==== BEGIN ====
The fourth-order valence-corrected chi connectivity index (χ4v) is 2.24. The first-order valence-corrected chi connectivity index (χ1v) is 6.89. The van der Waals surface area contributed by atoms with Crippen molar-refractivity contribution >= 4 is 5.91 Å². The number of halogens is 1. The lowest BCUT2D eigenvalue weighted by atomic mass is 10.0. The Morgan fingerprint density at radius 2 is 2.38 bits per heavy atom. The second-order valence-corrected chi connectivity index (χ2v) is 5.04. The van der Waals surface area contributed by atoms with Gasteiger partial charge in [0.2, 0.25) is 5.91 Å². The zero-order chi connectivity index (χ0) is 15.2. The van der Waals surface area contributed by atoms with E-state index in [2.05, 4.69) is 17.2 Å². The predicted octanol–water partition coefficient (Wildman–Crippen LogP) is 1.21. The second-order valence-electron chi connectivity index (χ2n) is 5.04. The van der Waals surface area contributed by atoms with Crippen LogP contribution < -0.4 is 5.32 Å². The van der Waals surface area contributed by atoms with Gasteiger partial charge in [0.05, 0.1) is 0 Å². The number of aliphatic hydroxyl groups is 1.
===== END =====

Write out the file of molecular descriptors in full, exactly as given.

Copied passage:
The fourth-order valence-corrected chi connectivity index (χ4v) is 2.24. The first-order valence-corrected chi connectivity index (χ1v) is 6.89. The van der Waals surface area contributed by atoms with Crippen molar-refractivity contribution >= 4 is 5.91 Å². The number of halogens is 1. The lowest BCUT2D eigenvalue weighted by atomic mass is 10.0. The Morgan fingerprint density at radius 2 is 2.38 bits per heavy atom. The second-order valence-corrected chi connectivity index (χ2v) is 5.04. The van der Waals surface area contributed by atoms with Gasteiger partial charge in [0.2, 0.25) is 5.91 Å². The zero-order chi connectivity index (χ0) is 15.2. The van der Waals surface area contributed by atoms with E-state index in [2.05, 4.69) is 17.2 Å². The predicted octanol–water partition coefficient (Wildman–Crippen LogP) is 1.21. The second-order valence-electron chi connectivity index (χ2n) is 5.04. The van der Waals surface area contributed by atoms with Crippen LogP contribution < -0.4 is 5.32 Å². The van der Waals surface area contributed by atoms with Gasteiger partial charge in [0.05, 0.1) is 0 Å². The number of aliphatic hydroxyl groups is 1.